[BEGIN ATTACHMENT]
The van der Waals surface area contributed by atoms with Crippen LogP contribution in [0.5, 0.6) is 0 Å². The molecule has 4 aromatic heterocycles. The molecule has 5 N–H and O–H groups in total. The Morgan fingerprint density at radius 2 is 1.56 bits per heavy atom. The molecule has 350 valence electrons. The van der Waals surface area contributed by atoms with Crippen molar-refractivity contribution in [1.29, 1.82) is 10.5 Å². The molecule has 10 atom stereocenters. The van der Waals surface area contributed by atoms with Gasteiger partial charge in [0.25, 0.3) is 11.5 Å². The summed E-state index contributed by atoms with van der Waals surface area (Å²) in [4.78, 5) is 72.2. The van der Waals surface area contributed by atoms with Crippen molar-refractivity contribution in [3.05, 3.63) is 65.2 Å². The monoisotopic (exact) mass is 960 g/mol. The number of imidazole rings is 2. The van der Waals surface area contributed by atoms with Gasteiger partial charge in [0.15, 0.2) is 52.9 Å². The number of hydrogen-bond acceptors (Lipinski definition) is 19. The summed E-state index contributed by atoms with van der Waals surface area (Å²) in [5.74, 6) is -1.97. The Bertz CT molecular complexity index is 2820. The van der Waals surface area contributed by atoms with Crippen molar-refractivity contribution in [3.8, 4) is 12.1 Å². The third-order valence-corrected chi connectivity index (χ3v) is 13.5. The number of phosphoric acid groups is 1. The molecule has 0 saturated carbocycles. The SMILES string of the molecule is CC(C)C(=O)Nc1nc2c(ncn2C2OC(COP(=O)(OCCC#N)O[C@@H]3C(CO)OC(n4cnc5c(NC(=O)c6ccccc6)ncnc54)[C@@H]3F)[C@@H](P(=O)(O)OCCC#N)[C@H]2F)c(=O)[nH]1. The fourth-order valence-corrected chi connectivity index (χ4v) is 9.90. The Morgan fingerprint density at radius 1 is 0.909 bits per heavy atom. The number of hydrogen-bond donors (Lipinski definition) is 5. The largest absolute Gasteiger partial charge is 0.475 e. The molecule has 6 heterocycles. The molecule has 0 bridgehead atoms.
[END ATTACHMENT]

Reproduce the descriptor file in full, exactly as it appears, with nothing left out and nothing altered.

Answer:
The van der Waals surface area contributed by atoms with Crippen LogP contribution in [0.5, 0.6) is 0 Å². The molecule has 4 aromatic heterocycles. The molecule has 5 N–H and O–H groups in total. The Morgan fingerprint density at radius 2 is 1.56 bits per heavy atom. The molecule has 350 valence electrons. The van der Waals surface area contributed by atoms with Crippen molar-refractivity contribution in [1.29, 1.82) is 10.5 Å². The molecule has 10 atom stereocenters. The van der Waals surface area contributed by atoms with Gasteiger partial charge in [0.25, 0.3) is 11.5 Å². The summed E-state index contributed by atoms with van der Waals surface area (Å²) in [4.78, 5) is 72.2. The van der Waals surface area contributed by atoms with Crippen molar-refractivity contribution in [3.05, 3.63) is 65.2 Å². The monoisotopic (exact) mass is 960 g/mol. The number of imidazole rings is 2. The van der Waals surface area contributed by atoms with Gasteiger partial charge in [0.15, 0.2) is 52.9 Å². The number of hydrogen-bond acceptors (Lipinski definition) is 19. The summed E-state index contributed by atoms with van der Waals surface area (Å²) in [5.74, 6) is -1.97. The Bertz CT molecular complexity index is 2820. The van der Waals surface area contributed by atoms with Crippen molar-refractivity contribution in [3.8, 4) is 12.1 Å². The third-order valence-corrected chi connectivity index (χ3v) is 13.5. The number of phosphoric acid groups is 1. The molecule has 0 saturated carbocycles. The SMILES string of the molecule is CC(C)C(=O)Nc1nc2c(ncn2C2OC(COP(=O)(OCCC#N)O[C@@H]3C(CO)OC(n4cnc5c(NC(=O)c6ccccc6)ncnc54)[C@@H]3F)[C@@H](P(=O)(O)OCCC#N)[C@H]2F)c(=O)[nH]1. The fourth-order valence-corrected chi connectivity index (χ4v) is 9.90. The Morgan fingerprint density at radius 1 is 0.909 bits per heavy atom. The number of hydrogen-bond donors (Lipinski definition) is 5. The largest absolute Gasteiger partial charge is 0.475 e. The molecule has 6 heterocycles. The molecule has 0 bridgehead atoms.